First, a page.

SOMETIMES, as the late, great Prince once reminded us, it snows in April. And that’s what’s happened in Scotland, with Aberdeen and Inverness and all points north-east in particular seeing snow yesterday. In other parts there was a lighter scattering. After a weekend of sunshine things have taken a turn for the wintry.

How is this possible? Spring has sprung, hasn’t it?

The first swallows may have been spotted in the UK, but April is often the cruellest month when it comes to weather. Or at least cruelly disappointing. In fact, in Scotland snowfalls are not unheard as late as June.

We get all the snow, don’t we?

We get more than the rest of the UK, certainly. On average, Scotland sees 38.1 days of snow or sleet in a year, compared to 23.7 days of snowfall on average for the rest of the country. The Cairngorms invariably receive the most, with an average of 76.2 days. Cornwall, by comparison, can expect just 7.4 days a year of snow or sleet, according to the Met Office.

It’s the price of living in Scotland, I suppose.

Well, yes, but the truth of it is we are actually quite lucky. We really have temperate weather in Scotland. Remember, Glasgow is slightly to the north of Copenhagen and Moscow in terms of latitude, but our weather is half as severe as the Russian capital’s, thanks to the ameliorating effects of the Gulf Stream. So, if global warming ever turns that off our heating bills are going to go through the roof.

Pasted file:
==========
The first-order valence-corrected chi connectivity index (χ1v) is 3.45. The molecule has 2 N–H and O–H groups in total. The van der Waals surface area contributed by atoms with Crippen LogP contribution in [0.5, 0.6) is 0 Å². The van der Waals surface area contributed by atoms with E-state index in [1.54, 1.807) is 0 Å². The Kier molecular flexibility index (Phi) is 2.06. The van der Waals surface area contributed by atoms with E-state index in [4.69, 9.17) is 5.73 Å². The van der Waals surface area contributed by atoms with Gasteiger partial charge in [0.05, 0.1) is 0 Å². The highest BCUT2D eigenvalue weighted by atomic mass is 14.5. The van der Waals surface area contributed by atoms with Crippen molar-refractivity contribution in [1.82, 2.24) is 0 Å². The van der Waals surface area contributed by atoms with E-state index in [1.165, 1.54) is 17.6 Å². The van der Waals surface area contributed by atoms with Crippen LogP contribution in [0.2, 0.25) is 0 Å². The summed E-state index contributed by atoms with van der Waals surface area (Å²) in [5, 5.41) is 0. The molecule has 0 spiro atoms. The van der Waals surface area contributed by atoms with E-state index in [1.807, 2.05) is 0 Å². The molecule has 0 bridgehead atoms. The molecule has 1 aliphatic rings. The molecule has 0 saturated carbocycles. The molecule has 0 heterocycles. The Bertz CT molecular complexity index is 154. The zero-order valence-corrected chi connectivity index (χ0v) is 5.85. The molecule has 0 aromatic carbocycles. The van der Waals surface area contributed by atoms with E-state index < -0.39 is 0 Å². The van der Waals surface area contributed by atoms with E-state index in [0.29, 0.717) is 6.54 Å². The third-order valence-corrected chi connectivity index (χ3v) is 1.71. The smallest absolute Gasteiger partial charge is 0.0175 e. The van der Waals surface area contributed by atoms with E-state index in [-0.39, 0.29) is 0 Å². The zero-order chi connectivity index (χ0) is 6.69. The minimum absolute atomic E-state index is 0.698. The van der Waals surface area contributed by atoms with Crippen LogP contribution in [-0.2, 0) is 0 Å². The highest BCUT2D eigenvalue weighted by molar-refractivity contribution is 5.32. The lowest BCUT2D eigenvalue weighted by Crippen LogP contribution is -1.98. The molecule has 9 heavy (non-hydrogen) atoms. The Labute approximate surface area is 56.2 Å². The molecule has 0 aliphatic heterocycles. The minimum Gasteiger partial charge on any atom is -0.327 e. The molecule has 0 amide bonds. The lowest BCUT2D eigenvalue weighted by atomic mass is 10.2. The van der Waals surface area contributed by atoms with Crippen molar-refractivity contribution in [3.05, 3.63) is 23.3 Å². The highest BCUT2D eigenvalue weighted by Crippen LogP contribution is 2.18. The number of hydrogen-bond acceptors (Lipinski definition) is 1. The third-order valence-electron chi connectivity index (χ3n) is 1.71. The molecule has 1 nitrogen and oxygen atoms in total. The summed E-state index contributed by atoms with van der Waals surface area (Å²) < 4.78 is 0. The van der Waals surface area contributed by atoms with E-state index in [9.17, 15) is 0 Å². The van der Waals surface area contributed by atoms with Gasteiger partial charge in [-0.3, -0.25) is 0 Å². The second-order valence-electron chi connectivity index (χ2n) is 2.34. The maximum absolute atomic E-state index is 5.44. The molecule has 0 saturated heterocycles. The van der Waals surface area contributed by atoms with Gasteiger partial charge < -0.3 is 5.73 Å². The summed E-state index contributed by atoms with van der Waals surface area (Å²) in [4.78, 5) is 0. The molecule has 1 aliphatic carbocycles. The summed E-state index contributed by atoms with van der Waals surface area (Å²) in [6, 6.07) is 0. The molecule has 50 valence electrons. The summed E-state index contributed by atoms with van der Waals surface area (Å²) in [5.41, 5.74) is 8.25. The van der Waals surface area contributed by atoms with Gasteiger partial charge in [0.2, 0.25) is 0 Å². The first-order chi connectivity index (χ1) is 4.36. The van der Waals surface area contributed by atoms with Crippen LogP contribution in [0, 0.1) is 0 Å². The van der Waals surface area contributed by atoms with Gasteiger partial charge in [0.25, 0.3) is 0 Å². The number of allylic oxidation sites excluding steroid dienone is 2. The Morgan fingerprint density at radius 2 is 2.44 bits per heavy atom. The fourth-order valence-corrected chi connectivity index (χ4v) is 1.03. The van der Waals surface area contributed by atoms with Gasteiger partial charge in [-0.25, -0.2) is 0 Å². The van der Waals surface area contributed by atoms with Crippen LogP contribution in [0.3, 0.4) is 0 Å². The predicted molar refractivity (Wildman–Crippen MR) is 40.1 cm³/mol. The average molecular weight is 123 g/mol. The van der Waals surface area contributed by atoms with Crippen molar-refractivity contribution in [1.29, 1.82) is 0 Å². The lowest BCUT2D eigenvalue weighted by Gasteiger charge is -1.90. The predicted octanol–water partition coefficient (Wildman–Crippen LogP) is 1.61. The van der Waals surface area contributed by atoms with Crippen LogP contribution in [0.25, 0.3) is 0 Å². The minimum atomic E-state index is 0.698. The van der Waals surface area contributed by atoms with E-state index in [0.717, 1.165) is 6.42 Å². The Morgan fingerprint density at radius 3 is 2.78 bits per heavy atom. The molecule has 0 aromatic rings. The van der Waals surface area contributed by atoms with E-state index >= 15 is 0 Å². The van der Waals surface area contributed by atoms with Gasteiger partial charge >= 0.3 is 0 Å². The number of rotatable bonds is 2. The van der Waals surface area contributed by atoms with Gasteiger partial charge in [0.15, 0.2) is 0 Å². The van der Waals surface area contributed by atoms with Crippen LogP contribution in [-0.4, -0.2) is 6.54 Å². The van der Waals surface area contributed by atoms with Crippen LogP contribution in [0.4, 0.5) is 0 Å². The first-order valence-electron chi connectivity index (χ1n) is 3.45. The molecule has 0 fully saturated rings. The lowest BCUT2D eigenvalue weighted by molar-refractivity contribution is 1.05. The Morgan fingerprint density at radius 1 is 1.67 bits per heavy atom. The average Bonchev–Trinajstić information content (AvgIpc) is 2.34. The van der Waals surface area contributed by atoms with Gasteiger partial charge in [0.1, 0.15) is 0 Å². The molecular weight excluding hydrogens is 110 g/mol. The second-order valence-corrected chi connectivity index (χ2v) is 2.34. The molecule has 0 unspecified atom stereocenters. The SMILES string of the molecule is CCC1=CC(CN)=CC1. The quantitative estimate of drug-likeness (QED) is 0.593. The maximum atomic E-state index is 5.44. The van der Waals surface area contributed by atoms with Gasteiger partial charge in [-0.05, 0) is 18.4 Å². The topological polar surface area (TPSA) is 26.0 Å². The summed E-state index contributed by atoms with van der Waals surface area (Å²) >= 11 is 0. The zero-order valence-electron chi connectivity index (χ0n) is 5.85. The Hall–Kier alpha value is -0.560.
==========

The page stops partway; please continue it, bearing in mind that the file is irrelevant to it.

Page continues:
Ah well, May’s not so very far away.

Indeed, although there was snow in the Highlands in May last year. Indeed, during the Little Ice Age between the 16th and 19th centuries, snow and ice were common in Scotland in May. During the Great Frost of 1740 Scottish records show that the country remained frozen until the end of May that year.

That’s snow joke.

Have you been saving that one up?

I’ve been itching to use it. Anyway, tell me something I didn’t know.

Okay, did you know that there are more than 400 words in Scots for snow.


Yes, according to a survey carried out by the University of Glasgow in 2015 as part of a project to compile a Scots thesaurus 421 words for snow were listed.

Such as?

There’s “snaw-pouther” which means fine, driving snow, “spitters”, which refers to small drops of wind-driven snow or rain. And then there’s “flindrikin”, which means a slight snow shower. If we must have them, they’re the best kind.

You are not keen on snow, then?

Not in April and May, no. But it doesn’t happen all the time. It’s worth remembering that April 2020 was the sunniest record in the UK on record. In Scotland it proved sunnier than April 1942, which had been the previous record holder. It was also the third driest April in Scotland on record.

So, what can we expect for the rest of the month weatherwise?

I’m not a meteorologist, but who was it that said, “Scotland only has two seasons. July and Winter”?